Sarah Burchard is the author of The Healthy Locavore, a natural foods chef and certified health coach whose writing centers around holistic health, supporting community and eating locally grown and made food.

Not your boring 3 bean salad

3 bean salad

I do a lot with beans these days. They are so rich in nutrients and protein that its sort of a no brainer. You can eat them cold, hot, pureed, in salads, in soups, as a side dish, in chili… I’ve even made cakes with them (no s%*t!). Three bean salad is one of my boyfriend’s favorites. Coming from the days his Mom used to open 3 different cans of beans and dump Italian dressing all over them, I have taken that basic idea here and just juiced it up a bit. Most importantly I removed all the sugar (that you get out of bottled Italian dressing) and added some fresh raw vegetables and herbs. Make it ahead of time, store it in the fridge and snack on it all week.

Not your boring 3 bean salad

**Use organic ingredients whenever possible.

Yield – 6-8 servings

1 can Garbanzo beans, drained & rinsed

1 can Black beans, drained & rinsed

1 can Kidney beans, drained & rinsed

1 each Red bell pepper, small diced

2 each Scallions, sliced thin

1/2 bunch Cilantro, chopped

1 each Red beet, peeled, sliced thin & cut into matchsticks (julienned)

1-2 each Carrots, peeled, sliced thin & cut into matchsticks (julienned)

TT S&P

TT Red wine vinegar

TT EVOO (or even better yet flax oil!)

Directions:

  • In a large bowl combine all three beans, bell pepper, scallions and cilantro. Season the mixture with S&P, a splash of red wine vinegar and EVOO. Toss thoroughly.
  • In a separate bowl combine the beets and carrots, season them with S&P, a splash of red wine vinegar and EVOO. Toss thoroughly.
  • To plate, place the bean mixture on a plate or in a bowl and garnish with a handful of beets and carrots.
Sarah Burchard is the author of The Healthy Locavore, a natural foods chef and certified health coach whose writing centers around holistic health, supporting community and eating locally grown and made food.

Roasted beets with seeds, farro and spiced yogurt

roasted beets with farro

This dish takes a little bit of time to make but if you do some prep ahead of time it makes it a lot more manageable. The farro and beets can be cooked and the yogurt sauce can be made the morning of or the day before. Then when it come time to eat all you have to do is dress the ingredients and plate them up!

Health bennies:

Beets – Great source of fiber, vitamin A & C, healthy carbs, and many important minerals.

Whole Grain Farro – High in fiber, contains vitamin B3 and zinc, good source of protein and iron. *Favorite brand – Bob’s Red Mill organic farro Note, buying pearled farro will greatly reduce your cooking time but in the case of pearled farro the bran has been removed therefore removing many of it’s nutritional properties.

Greek Yogurt – High in probiotics which is great for healthy digestion, high in calcium, a good source of essential fatty acids and protein.*Favorite brand – Straus Organic Plain Greek Yogurt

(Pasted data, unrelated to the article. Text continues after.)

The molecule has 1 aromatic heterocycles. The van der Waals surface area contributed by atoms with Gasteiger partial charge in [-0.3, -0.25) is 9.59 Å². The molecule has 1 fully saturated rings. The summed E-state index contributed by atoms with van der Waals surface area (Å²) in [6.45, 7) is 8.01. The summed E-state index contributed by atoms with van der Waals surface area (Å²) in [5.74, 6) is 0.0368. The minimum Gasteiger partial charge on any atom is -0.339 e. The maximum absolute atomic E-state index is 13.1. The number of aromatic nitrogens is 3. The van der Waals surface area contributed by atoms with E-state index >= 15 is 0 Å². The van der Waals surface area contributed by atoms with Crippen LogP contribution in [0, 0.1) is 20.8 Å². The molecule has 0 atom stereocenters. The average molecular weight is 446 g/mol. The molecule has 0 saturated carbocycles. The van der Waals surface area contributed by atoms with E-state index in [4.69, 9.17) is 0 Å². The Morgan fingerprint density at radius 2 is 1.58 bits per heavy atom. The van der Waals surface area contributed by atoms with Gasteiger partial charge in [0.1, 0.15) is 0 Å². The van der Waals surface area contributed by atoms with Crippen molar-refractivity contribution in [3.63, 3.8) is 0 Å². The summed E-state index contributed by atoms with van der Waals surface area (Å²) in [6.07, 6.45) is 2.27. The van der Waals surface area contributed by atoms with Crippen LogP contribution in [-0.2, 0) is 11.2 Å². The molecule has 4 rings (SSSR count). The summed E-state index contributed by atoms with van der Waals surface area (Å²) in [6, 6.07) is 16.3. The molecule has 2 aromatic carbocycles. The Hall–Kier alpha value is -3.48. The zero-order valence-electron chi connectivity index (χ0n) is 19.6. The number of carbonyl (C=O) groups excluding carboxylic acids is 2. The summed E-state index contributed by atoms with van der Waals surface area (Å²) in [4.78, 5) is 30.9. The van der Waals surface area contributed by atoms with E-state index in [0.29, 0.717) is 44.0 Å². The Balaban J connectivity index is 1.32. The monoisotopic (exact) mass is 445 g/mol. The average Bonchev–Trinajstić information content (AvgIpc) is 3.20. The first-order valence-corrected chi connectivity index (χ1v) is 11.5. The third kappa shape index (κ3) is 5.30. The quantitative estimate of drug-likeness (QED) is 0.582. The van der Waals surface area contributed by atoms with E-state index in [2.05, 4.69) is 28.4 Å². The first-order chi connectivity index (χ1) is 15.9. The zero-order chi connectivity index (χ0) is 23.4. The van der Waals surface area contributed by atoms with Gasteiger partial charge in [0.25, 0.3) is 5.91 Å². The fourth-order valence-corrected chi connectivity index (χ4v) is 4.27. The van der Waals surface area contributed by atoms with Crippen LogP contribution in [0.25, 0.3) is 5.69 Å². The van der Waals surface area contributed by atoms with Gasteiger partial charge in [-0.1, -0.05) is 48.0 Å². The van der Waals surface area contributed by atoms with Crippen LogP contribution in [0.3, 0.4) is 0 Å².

Roasted beets with seeds, farro and spiced yogurt

Yield – 4-6 servings

**Use organic ingredients whenever possible

Farro:

1 cup Farro

2 Tablespoons Extra-virgin olive oil

TT S&P

Beets:

5 each Beets, medium size, washed, greens removed

2 Tablespoons Grapeseed oil

2 Tablespoons Extra-virgin olive oil

TT S&P

1 Tablespoon + 1 teaspoon Apple cider vinegar

1 Tablespoon Parsley, chopped

1 Tablespoon Dill, chopped

Yogurt sauce:

1/2 cup Greek yogurt, plain

1/4 teaspoon Coriander, ground

1/8 teaspoon Cumin, ground

TT S&P

1 clove Garlic, minced

1/2 lemon, juiced

Garnishes:

Chia seeds

Hemp seeds

Sesame seeds

Pea sprouts (or sunflower sprouts), tossed in lemon juice, S&P

Directions:

For the farro:

– Rinse the farro under cold water, place in a pot with a hefty pinch of salt and cover with cold water by 1 inch. Bring to a boil, turn down to a simmer and cook covered about 30 minutes. (Cooking time will vary according to what kind of farro you have, read the package for their suggested cooking time.)

– When the farro is tender, strain off the water, toss with 2 Tablespoons EVOO, season with S&P and lay out on a plate to cool.

For the beets:

– Toss beets in 2 Tablespoons grapeseed oil (or other high heat oil), wrap them tightly in foil and roast in a 350 degree oven for 1 1/2-2 hours until tender. (Cooking time will depend on the size of your beets.)

– Once the beets are cool enough to handle peel off the skin, cut them into quarters and toss them with the EVOO, apple cider vinegar, S&P, parsley and dill.

For the yogurt sauce:

– Whisk together the greek yogurt, coriander, cumin, S&P, garlic and lemon juice from half a lemon.

To Plate:

– Start with a swipe of the yogurt sauce along the bottom of a large platter (or serve the sauce on the side).

– Spoon the farro over the top and then arrange the beets on top of the farro. Garnish with pea shoots and a sprinkling of chia, hemp and sesame seeds.

Sarah Burchard is the author of The Healthy Locavore, a natural foods chef and certified health coach whose writing centers around holistic health, supporting community and eating locally grown and made food.